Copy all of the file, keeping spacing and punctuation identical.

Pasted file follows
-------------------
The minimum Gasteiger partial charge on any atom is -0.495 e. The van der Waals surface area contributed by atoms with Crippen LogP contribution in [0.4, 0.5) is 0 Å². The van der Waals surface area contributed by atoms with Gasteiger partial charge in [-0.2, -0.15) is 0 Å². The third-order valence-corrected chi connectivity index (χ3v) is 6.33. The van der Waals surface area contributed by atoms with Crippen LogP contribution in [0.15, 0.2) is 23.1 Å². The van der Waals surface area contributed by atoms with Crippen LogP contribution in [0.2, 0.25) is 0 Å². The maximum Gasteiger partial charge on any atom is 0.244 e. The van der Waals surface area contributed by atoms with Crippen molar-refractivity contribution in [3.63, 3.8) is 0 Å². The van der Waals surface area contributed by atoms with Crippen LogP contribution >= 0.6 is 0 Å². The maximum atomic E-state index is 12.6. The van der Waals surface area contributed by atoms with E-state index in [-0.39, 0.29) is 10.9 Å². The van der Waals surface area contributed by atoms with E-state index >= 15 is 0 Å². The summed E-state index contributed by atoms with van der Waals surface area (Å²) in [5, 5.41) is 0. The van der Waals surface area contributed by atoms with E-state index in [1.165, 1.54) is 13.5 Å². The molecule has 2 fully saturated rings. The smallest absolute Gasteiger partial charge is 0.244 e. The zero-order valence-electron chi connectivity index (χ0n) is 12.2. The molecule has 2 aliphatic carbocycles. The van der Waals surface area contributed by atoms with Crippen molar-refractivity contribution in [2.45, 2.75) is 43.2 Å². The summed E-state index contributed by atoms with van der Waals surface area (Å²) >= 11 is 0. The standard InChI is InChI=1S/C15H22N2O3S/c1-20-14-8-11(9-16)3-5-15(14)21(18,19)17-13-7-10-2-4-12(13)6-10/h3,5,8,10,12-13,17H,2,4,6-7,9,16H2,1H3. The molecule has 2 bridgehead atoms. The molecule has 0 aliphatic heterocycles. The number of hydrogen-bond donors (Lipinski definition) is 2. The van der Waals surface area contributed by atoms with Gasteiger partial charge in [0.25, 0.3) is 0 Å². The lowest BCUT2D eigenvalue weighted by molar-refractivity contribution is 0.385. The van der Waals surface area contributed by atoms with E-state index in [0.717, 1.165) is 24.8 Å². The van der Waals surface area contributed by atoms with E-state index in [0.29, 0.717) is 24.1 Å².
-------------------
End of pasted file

The minimum Gasteiger partial charge on any atom is -0.495 e. The van der Waals surface area contributed by atoms with Crippen LogP contribution in [0.4, 0.5) is 0 Å². The van der Waals surface area contributed by atoms with Gasteiger partial charge in [-0.2, -0.15) is 0 Å². The third-order valence-corrected chi connectivity index (χ3v) is 6.33. The van der Waals surface area contributed by atoms with Crippen LogP contribution in [0.15, 0.2) is 23.1 Å². The van der Waals surface area contributed by atoms with Crippen LogP contribution in [0.2, 0.25) is 0 Å². The maximum Gasteiger partial charge on any atom is 0.244 e. The van der Waals surface area contributed by atoms with Crippen molar-refractivity contribution in [3.63, 3.8) is 0 Å². The van der Waals surface area contributed by atoms with Crippen LogP contribution >= 0.6 is 0 Å². The maximum atomic E-state index is 12.6. The van der Waals surface area contributed by atoms with E-state index in [-0.39, 0.29) is 10.9 Å². The van der Waals surface area contributed by atoms with E-state index >= 15 is 0 Å². The summed E-state index contributed by atoms with van der Waals surface area (Å²) in [5, 5.41) is 0. The van der Waals surface area contributed by atoms with E-state index in [1.165, 1.54) is 13.5 Å². The molecule has 2 fully saturated rings. The smallest absolute Gasteiger partial charge is 0.244 e. The zero-order valence-electron chi connectivity index (χ0n) is 12.2. The molecule has 2 aliphatic carbocycles. The van der Waals surface area contributed by atoms with Crippen molar-refractivity contribution in [2.45, 2.75) is 43.2 Å². The summed E-state index contributed by atoms with van der Waals surface area (Å²) >= 11 is 0. The standard InChI is InChI=1S/C15H22N2O3S/c1-20-14-8-11(9-16)3-5-15(14)21(18,19)17-13-7-10-2-4-12(13)6-10/h3,5,8,10,12-13,17H,2,4,6-7,9,16H2,1H3. The molecule has 2 bridgehead atoms. The molecule has 0 aliphatic heterocycles. The number of hydrogen-bond donors (Lipinski definition) is 2. The van der Waals surface area contributed by atoms with Gasteiger partial charge in [0.25, 0.3) is 0 Å². The lowest BCUT2D eigenvalue weighted by molar-refractivity contribution is 0.385. The van der Waals surface area contributed by atoms with E-state index in [0.717, 1.165) is 24.8 Å². The van der Waals surface area contributed by atoms with E-state index in [0.29, 0.717) is 24.1 Å².